For two years during college and one year after, I worked as a waitress. During school it was a chain restaurant in Springfield, and after graduation it was a local cafe in Town & Country, St. Louis.
Admittedly, I initially saw my year at the cafe as a failure on my part. I naively expected to land a “professional” job a couple months out, despite my lack of internships or skills, simply because I was a hard-working and intelligent student. Ha! As my fellow millennials can attest, this sort of thing hasn’t happened since the 90’s.
Unfortunately, I don’t think I’m the only one who thought it was a failure.
During my time at the cafe, I often ran into former teachers, parents of high school acquaintances, and some Westminster kids themselves (my private Christian high school). It was always a sort of humiliating experience to be asked, “Is this what you’re doing now?” from a face that half pitied me and half enjoyed the experience of seeing me less “successful” than themselves or their children. “Oh, my daughter is in law school.”
In addition to those blows to my ego, I served a clientele that consisted of several older ladies from the nearby wealthy neighborhoods. While many of these ladies were very kind, some would’ve given Emily Gilmore a run for her money. At my lowest point, a group of ladies literally stood over me, barking orders as I knelt down, cleaning their mess from the floor and listening to them tell me how horribly I was doing.
I hid in the bathroom to cry bitter tears of self pity.
So far, it probably sounds like I’m feeling sorry for myself, reflecting on how hard it was to be in the real world and work as a graduate in the service industry for a whopping 10 months. Keep reading because that is not what this post is about.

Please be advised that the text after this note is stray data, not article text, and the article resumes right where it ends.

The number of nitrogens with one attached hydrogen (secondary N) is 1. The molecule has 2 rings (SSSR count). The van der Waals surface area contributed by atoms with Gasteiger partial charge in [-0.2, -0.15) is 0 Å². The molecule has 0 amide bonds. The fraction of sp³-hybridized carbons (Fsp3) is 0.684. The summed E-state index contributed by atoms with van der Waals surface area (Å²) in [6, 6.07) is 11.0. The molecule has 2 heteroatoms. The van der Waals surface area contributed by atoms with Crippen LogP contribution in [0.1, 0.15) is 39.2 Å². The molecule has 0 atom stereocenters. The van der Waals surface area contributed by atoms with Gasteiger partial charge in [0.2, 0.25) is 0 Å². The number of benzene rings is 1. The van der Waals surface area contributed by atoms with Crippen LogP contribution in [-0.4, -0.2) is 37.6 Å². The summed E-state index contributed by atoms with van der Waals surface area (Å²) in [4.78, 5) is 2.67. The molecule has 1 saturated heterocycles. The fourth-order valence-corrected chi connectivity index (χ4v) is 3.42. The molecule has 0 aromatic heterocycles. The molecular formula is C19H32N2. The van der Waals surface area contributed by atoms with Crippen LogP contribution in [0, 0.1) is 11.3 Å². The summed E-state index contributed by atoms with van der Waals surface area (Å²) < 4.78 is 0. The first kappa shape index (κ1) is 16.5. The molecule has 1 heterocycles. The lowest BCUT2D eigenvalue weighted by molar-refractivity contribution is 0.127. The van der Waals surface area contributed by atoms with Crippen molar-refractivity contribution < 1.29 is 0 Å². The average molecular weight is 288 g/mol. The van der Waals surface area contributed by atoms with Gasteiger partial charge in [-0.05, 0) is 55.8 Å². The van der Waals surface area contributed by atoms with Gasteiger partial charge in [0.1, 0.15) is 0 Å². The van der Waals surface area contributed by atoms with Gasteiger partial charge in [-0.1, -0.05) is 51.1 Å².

I actually want to make the case that these “sorts of jobs” can be extremely valuable experiences for anyone looking to see outside their own privileged bubble. I say this as someone who grew up in a comfortable (but not excessive) home and who enjoys many privileges that others don’t. Working in a place that didn’t care what my GPA was or what area of St. Louis I grew up in was eye-opening. I learned a great deal about myself, made friends with some of the most humble and kind people I’ve ever met, and changed my outlook on the importance of status.
Americans are seriously obsessed with status. Anytime our country is not at the top of the list in something, we have a collective panic attack about our impending downfall (ie. education, gasp!). Racism, sexism, and [insert your favorite “ism” here] persist because we’re fighting subconscious battles to keep at least someone below us on the food chain. (And probably for several more complicated reasons as well). We’re told to do whatever makes us happy but simultaneously assume people in “certain jobs” are either unambitious, unintelligent, or have “made some bad choices” (and therefore don’t deserve a living wage?).
The people I met don’t fit those narrow, outside interpretations of their lifestyles. Like all humans, they each had their own unique stories ranging from the adventurous to the miraculous. Some had masters degrees, and some were supporting kids and/or spouses. I especially loved getting to know the cooks, many of whom traveled an hour by bus from the city everyday (which was only a 20 minute drive away), and who showed me what a passion for good food looks like. Away from the elitism of academia and the cut-throat competition of the business world, the people of the service industry master their skills, put in a hard day’s work, and have fun together.